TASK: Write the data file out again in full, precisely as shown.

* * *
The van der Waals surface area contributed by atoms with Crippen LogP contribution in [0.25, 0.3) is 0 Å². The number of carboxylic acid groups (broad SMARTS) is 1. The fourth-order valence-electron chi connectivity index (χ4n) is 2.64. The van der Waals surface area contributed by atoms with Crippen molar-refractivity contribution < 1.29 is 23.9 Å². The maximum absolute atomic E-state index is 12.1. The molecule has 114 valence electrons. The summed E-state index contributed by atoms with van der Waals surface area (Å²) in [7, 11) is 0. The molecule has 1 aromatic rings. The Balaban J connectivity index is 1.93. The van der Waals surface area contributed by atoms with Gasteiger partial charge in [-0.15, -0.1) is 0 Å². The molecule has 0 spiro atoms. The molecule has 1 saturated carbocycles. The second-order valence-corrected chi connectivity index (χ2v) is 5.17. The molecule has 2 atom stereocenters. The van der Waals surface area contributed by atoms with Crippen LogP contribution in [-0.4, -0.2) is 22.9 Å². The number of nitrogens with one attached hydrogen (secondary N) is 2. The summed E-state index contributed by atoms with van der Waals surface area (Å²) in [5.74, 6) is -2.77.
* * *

The van der Waals surface area contributed by atoms with Crippen LogP contribution in [0.25, 0.3) is 0 Å². The number of carboxylic acid groups (broad SMARTS) is 1. The fourth-order valence-electron chi connectivity index (χ4n) is 2.64. The van der Waals surface area contributed by atoms with Crippen molar-refractivity contribution < 1.29 is 23.9 Å². The maximum absolute atomic E-state index is 12.1. The molecule has 114 valence electrons. The summed E-state index contributed by atoms with van der Waals surface area (Å²) in [7, 11) is 0. The molecule has 1 aromatic rings. The Balaban J connectivity index is 1.93. The van der Waals surface area contributed by atoms with Gasteiger partial charge in [-0.15, -0.1) is 0 Å². The molecule has 0 spiro atoms. The molecule has 1 saturated carbocycles. The second-order valence-corrected chi connectivity index (χ2v) is 5.17. The molecule has 2 atom stereocenters. The van der Waals surface area contributed by atoms with Crippen LogP contribution in [-0.4, -0.2) is 22.9 Å². The number of nitrogens with one attached hydrogen (secondary N) is 2. The summed E-state index contributed by atoms with van der Waals surface area (Å²) in [5.74, 6) is -2.77.